We all love Worms. ‘Cept when you have to go to the doctor’s about it. Team 17 have been churning it out for fifteen years now though, so it makes us wonder whether this is really a justifiable purchase. It has to be said, first and foremost, if you have any other Worms titles laying about you could probably dismiss this quickly as surplus to requirements. If you’re enough of a fan to have been waiting for this game’s release, the chances are that you’ll already have numerous iterations. That said, if you’re looking for some part-time fun, with a slice of online flavour, this could be the perfect package for you.
Worms hasn’t changed – not really – for the fifteen years of its life. The core gameplay is as solid as it every was, with the humour that made it so enjoyable still very firmly in place. The real question is whether you have changed. If you still find quirky voices and throwaway cultural references funny, the chances are that you’ll find this as amusing as the day you first played it.
The core gameplay remains as solid as ever as you endeavour to blast your opposition with a ridiculous arsenal of weaponry. That arsenal has increased since the last outing, including things like the EMP grenade, which allows for a more strategic approach to proceedings. It’s as difficult or easy as the opponents you pick, either against the computer, online or when challenging a friend. Obviously, the addition of an online multiplayer offers greater longevity than others in the Worms stable, but if it’s an online experience you’re after more than anything else, you’d be better off going for the still-popular Worms: Armageddon on XBLA. Still, it’s a welcome addition, and without it, we would have been inclined to score it significantly lower.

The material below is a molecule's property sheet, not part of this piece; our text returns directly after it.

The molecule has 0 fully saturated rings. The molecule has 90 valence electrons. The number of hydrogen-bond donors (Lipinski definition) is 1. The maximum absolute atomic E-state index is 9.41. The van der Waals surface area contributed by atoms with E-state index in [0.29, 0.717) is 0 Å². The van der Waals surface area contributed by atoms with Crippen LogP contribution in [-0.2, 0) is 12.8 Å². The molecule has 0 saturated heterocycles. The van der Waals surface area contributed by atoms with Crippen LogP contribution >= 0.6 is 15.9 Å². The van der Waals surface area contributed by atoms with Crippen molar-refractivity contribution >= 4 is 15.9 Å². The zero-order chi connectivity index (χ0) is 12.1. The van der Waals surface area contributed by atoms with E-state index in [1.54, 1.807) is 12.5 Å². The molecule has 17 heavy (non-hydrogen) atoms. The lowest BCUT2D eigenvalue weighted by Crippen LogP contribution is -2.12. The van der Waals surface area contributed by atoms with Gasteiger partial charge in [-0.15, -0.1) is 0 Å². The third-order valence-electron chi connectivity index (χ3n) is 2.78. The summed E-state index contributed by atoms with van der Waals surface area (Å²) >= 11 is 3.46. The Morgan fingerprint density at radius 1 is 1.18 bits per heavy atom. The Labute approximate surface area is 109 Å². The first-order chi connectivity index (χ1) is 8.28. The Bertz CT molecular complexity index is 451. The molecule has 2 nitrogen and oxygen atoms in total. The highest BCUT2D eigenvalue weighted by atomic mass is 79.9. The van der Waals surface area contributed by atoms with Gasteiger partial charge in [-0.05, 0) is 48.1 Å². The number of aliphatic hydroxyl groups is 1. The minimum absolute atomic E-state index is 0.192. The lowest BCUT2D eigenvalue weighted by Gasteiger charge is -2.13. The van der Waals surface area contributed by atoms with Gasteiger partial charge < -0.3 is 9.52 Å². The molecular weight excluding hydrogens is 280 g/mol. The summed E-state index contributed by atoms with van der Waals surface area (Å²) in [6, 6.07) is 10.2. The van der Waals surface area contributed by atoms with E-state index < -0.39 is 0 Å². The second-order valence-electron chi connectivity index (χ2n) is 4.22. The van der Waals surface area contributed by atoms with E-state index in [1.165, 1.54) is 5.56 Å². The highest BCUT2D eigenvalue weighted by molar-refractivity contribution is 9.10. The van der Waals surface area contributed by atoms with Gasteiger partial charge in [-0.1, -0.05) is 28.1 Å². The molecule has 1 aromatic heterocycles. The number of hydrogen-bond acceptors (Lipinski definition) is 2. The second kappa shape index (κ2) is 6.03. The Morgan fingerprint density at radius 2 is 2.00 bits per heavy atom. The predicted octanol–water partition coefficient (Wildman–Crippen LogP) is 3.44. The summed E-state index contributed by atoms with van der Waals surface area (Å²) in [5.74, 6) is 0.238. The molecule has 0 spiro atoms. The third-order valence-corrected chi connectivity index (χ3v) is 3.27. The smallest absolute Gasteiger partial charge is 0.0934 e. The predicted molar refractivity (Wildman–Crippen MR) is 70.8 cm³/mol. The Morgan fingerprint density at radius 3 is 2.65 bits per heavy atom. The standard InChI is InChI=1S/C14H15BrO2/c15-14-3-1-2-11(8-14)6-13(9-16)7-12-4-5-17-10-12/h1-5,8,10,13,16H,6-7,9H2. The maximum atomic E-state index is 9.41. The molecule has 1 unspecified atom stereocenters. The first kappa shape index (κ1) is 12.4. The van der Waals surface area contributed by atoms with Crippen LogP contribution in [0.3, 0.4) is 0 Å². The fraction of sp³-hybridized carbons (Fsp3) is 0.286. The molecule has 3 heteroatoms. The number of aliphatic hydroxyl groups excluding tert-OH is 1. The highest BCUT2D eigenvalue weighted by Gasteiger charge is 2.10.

One of the other welcome additions comes in the form of puzzles. These are something akin to many of the smartphone games such as Angry Birds, which see you trying to get negotiate landscapes with limited availability of your arsenal. These will keep you busy for a few hours, if you can’t find a friend online to play with, and do genuinely challenge you on occasion. Other than that, there’s nothing really new added to the formula that makes this stand out, bar the budget price tag. The motion control aspect is something that trumps many other formats’ versions, but it doesn’t warrant you buying this over any other.
There are plenty of customisation options offered to you with Battle Islands, and while these are amusing for mere minutes, they don’t add a whole lot to the game. Indeed, even the weapon customisation doesn’t really do it for us, as there’s already a significant range of weapons to choose from in the standard setup. As in many other versions, there’s also a level editor. This one is particularly easy to use, and seen as a whole, the game can be pretty much anything you want it to be. As long as it’s Worms.
So, while Worms: Battle Island is undoubtedly a great game, it’s pretty difficult to recommend except for a certain group of people who love the game, but don’t have any other iterations of it. Even then, when compared to Worms: Armageddon, it falls short, as the online multiplayer is pretty well realised in the XBLA title. All this makes the Wii’s Worm’s Battle Island kind of moot. Yes, it’s enjoyable, and often times can be nothing short of brilliant, but it’s a brilliance that you will have seen and played a hundred times before. Maybe, then, it’s time for Team 17 to start something new.
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